Tuesday, 7 February, 2023
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OPINION

Micro Finance And New Monetary Policy



Gokul Chandra Adhikari

 

Nepal Rastra Bank has recently issued a new monetary policy for the fiscal year 2077/ 78 which focuses on providing some rehabilitation to the national economy. The nationwide lockdown enforced to contain the spread of the COVID-19 pandemic has paralysed the economy over the past few months. Monetary policies are mainly the central bank’s own monetary programme. The central bank applies this policy and its objectives through banking activities.

Enhancing efficiency
Monetary policy for the fiscal year 2077/78 has aimed to make Micro Finance Institutions (MFI) and their activities more professional and respected. Through this policy, poor people can borrow loans with a low cost of fund from MFIs. In the places where there is a lack of financial services, this policy addresses to expanse the financial activities through MFI. The new monetary policy has addressed the MFI activities in eight different points. While these points are specifically addressed towards MFI, there are several other points in the policy which also applies to MFI as well.
Nepal Rastra Bank has postponed handing out licenses for new MFIs and has cancelled those who were currently in the process of receiving one. Earlier, the central bank used to issue license for new MFIs but encouraged old MFIs to merge together through indirect pressure at the same time. This led the central bank to face some criticisms as well. The new policy of withholding the license is now going to ease the process of merger policies in MFIs. A direct benefit from this policy is that now the MFIs should not pay more than 0.5 per cent service charge while borrowing money from different financial institutions. It enables the MFIs to collect resources with low cost of fund compared to the past.
It has also been announced that 10 per cent of the total refinance fund will be provided to MFIs by the central bank. As a result, the MFIs will receive a large amount at low interest rate through refinance. This will help to reduce the cost of funds of MFI significantly. The limit of mortgage loans has been expanded from Rs. 0.7 to Rs. 1.5 million for MFIs. Through this provision, MFIs may have an opportunity to widen their range of mortgage loans. However, the policy remains the same as earlier when it comes to limiting MFIs to flow only one third of their total loans for mortgage modality. Therefore, they still could not fully benefit from this provision.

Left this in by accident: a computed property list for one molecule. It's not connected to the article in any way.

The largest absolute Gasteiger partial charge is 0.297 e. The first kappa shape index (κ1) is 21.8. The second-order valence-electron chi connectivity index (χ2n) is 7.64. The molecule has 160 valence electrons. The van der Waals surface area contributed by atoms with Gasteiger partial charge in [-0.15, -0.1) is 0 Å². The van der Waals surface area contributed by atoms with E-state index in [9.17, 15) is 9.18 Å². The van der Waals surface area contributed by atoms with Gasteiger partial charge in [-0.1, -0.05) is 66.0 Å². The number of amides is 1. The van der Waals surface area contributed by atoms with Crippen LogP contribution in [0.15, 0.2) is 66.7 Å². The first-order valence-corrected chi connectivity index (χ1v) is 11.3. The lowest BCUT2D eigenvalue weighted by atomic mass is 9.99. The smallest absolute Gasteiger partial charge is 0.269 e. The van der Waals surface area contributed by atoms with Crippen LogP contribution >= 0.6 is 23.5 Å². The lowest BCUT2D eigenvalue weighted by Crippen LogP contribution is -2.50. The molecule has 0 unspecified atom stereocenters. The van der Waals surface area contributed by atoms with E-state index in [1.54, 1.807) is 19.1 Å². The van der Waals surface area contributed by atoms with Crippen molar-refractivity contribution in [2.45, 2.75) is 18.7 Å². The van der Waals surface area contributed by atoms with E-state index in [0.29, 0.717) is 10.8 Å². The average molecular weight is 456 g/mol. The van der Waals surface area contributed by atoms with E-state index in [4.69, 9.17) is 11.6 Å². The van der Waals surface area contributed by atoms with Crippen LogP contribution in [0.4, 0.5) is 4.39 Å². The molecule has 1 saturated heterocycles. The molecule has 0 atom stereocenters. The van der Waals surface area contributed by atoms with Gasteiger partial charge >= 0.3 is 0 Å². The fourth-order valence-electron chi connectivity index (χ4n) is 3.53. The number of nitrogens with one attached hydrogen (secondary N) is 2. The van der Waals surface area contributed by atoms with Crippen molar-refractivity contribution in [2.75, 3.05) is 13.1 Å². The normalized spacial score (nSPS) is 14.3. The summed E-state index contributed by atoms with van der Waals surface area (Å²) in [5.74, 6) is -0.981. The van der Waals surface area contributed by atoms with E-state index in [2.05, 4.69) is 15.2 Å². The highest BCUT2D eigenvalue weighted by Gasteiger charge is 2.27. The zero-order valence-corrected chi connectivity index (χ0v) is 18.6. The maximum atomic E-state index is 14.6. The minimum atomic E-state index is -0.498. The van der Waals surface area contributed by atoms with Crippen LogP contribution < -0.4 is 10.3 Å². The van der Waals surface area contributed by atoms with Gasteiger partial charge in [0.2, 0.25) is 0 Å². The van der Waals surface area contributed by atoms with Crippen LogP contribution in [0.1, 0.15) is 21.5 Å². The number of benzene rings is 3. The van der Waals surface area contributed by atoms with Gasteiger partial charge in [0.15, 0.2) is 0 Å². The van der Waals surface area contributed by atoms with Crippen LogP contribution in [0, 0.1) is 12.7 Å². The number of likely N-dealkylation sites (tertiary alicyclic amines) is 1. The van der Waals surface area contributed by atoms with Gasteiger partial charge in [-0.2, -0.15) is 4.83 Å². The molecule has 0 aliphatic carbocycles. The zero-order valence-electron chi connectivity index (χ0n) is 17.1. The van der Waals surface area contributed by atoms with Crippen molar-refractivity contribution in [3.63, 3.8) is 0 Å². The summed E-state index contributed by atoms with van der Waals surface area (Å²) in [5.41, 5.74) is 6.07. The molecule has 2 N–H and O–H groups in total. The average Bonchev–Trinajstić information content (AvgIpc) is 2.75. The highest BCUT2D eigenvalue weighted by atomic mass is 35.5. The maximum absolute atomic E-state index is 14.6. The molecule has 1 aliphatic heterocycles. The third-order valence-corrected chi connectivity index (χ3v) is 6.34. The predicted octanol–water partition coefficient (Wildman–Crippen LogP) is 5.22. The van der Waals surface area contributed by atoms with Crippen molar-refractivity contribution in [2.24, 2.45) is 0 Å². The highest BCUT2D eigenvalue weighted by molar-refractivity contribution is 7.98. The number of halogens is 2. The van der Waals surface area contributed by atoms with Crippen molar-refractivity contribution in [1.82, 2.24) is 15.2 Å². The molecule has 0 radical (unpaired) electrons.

Now, MFIs cannot charge more than 15 per cent interest rate and more than 1.5 per cent of service charge from their debtors. Hence this policy enables the debtors to find loans at low cost which will be beneficial for them. Due to this provision, income of MFIs is going to minimise significantly as the main source of income of these institutions is interest from debtors. Apart from the interests, the MFIs’ another source of income is the service charge on the loan, but due to this provision, this path of income has narrowed down, too.
Since there is more liquidity in the banking sector at the moment, MFIs can find sources in low cost of fund and therefore can sustain themselves despite the 15 per cent cap on the interest rate. The situation, however, is not going to remain the same forever. A slight change in any of the variables in the economy could change the current situation and could result in a high cost of fund for borrowing from the banking sector due to high interest rate in the money market.
Even though the regulation body will have no objection, it would be unethical and unfair to increase the rate of interest in loans for MFIs since they are considered to be a social bank and friend of the poor. If the MFIs were able to mobilise the savings from public, a huge amount of source could have been compensated from there which would result in a low cost of fund. Unlike international practices, MFIs in Nepal do not have permission to collect deposits from public. Therefore, they have to be dependent on financial institutions and wholesale credit providers for source of fund.
Besides long-term funds for a targeted objective, MFIs cannot park their money in any financial institute as a fixed deposit for more than three months as per this monetary policy. This provision has also resulted in minimisation of the income of MFIs. MFIs should take this provision as the central bank's message to benefit them by mobilising their resources instead of parking in financial institutions. It is mentioned in the policy that the interest rate system will be made more manageable by implementing the base rate calculation system. As a result of this, the interest rate declaration system will be more scientific and expected to benefit the MFIs.

Expansion of services
The policy has made an effort to financially strengthen the MFIs. Efforts have been made to expand the services of MFIs to locations where they have not stepped in. The central bank has also encouraged merging and therefore halted the process of handing out new licenses for the time being. As indicated by the monetary policy, if MFIs themselves become more aware about good governance and their professional capacity, they will be more systematic and dignified in their way of working.

(The author is a former deputy director of Nepal Rastra Bank. agokul24@gmail.com)